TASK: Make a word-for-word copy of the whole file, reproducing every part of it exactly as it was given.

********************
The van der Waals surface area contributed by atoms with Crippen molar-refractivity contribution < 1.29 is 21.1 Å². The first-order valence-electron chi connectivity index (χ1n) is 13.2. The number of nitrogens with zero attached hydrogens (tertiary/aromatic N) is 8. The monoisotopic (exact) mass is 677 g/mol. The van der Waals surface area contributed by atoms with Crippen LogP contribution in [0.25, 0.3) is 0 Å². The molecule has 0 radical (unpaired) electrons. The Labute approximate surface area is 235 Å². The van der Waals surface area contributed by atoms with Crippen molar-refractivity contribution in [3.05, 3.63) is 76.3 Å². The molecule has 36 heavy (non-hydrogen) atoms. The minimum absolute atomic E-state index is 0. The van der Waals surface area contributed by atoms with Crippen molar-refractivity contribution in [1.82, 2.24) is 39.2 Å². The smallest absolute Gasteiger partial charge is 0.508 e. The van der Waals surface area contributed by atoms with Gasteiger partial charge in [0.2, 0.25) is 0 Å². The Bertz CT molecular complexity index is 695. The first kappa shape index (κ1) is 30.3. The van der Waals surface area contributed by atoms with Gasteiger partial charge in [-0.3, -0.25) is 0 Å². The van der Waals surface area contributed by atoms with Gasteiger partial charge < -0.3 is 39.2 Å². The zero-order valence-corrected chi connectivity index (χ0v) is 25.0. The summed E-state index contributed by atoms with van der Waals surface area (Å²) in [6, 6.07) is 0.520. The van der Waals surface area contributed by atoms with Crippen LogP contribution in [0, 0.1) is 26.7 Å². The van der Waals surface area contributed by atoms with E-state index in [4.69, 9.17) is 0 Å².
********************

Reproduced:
The van der Waals surface area contributed by atoms with Crippen molar-refractivity contribution < 1.29 is 21.1 Å². The first-order valence-electron chi connectivity index (χ1n) is 13.2. The number of nitrogens with zero attached hydrogens (tertiary/aromatic N) is 8. The monoisotopic (exact) mass is 677 g/mol. The van der Waals surface area contributed by atoms with Crippen LogP contribution in [0.25, 0.3) is 0 Å². The molecule has 0 radical (unpaired) electrons. The Labute approximate surface area is 235 Å². The van der Waals surface area contributed by atoms with Crippen molar-refractivity contribution in [3.05, 3.63) is 76.3 Å². The molecule has 36 heavy (non-hydrogen) atoms. The minimum absolute atomic E-state index is 0. The van der Waals surface area contributed by atoms with Crippen molar-refractivity contribution in [1.82, 2.24) is 39.2 Å². The smallest absolute Gasteiger partial charge is 0.508 e. The van der Waals surface area contributed by atoms with Gasteiger partial charge in [0.2, 0.25) is 0 Å². The Bertz CT molecular complexity index is 695. The first kappa shape index (κ1) is 30.3. The van der Waals surface area contributed by atoms with Gasteiger partial charge in [-0.3, -0.25) is 0 Å². The van der Waals surface area contributed by atoms with Gasteiger partial charge < -0.3 is 39.2 Å². The zero-order valence-corrected chi connectivity index (χ0v) is 25.0. The summed E-state index contributed by atoms with van der Waals surface area (Å²) in [6, 6.07) is 0.520. The van der Waals surface area contributed by atoms with Crippen LogP contribution in [0, 0.1) is 26.7 Å². The van der Waals surface area contributed by atoms with E-state index in [4.69, 9.17) is 0 Å².